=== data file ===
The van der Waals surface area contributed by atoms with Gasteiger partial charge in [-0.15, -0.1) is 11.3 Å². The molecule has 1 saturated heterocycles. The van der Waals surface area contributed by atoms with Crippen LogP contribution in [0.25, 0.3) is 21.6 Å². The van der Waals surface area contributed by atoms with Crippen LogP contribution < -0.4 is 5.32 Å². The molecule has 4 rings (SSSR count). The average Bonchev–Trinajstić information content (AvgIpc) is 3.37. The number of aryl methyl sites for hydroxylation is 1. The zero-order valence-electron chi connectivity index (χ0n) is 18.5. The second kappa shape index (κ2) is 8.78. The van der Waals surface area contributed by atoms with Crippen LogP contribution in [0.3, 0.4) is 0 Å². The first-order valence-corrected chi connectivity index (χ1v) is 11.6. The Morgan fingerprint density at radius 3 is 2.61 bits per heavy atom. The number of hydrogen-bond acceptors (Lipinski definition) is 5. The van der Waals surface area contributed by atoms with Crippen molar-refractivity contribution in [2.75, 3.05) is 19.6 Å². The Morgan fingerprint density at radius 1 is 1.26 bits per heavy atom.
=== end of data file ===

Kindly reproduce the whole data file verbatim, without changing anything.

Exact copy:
The van der Waals surface area contributed by atoms with Gasteiger partial charge in [-0.15, -0.1) is 11.3 Å². The molecule has 1 saturated heterocycles. The van der Waals surface area contributed by atoms with Crippen LogP contribution in [0.25, 0.3) is 21.6 Å². The van der Waals surface area contributed by atoms with Crippen LogP contribution < -0.4 is 5.32 Å². The molecule has 4 rings (SSSR count). The average Bonchev–Trinajstić information content (AvgIpc) is 3.37. The number of aryl methyl sites for hydroxylation is 1. The zero-order valence-electron chi connectivity index (χ0n) is 18.5. The second kappa shape index (κ2) is 8.78. The van der Waals surface area contributed by atoms with Crippen LogP contribution in [0.3, 0.4) is 0 Å². The first-order valence-corrected chi connectivity index (χ1v) is 11.6. The Morgan fingerprint density at radius 3 is 2.61 bits per heavy atom. The number of hydrogen-bond acceptors (Lipinski definition) is 5. The van der Waals surface area contributed by atoms with Crippen molar-refractivity contribution in [2.75, 3.05) is 19.6 Å². The Morgan fingerprint density at radius 1 is 1.26 bits per heavy atom.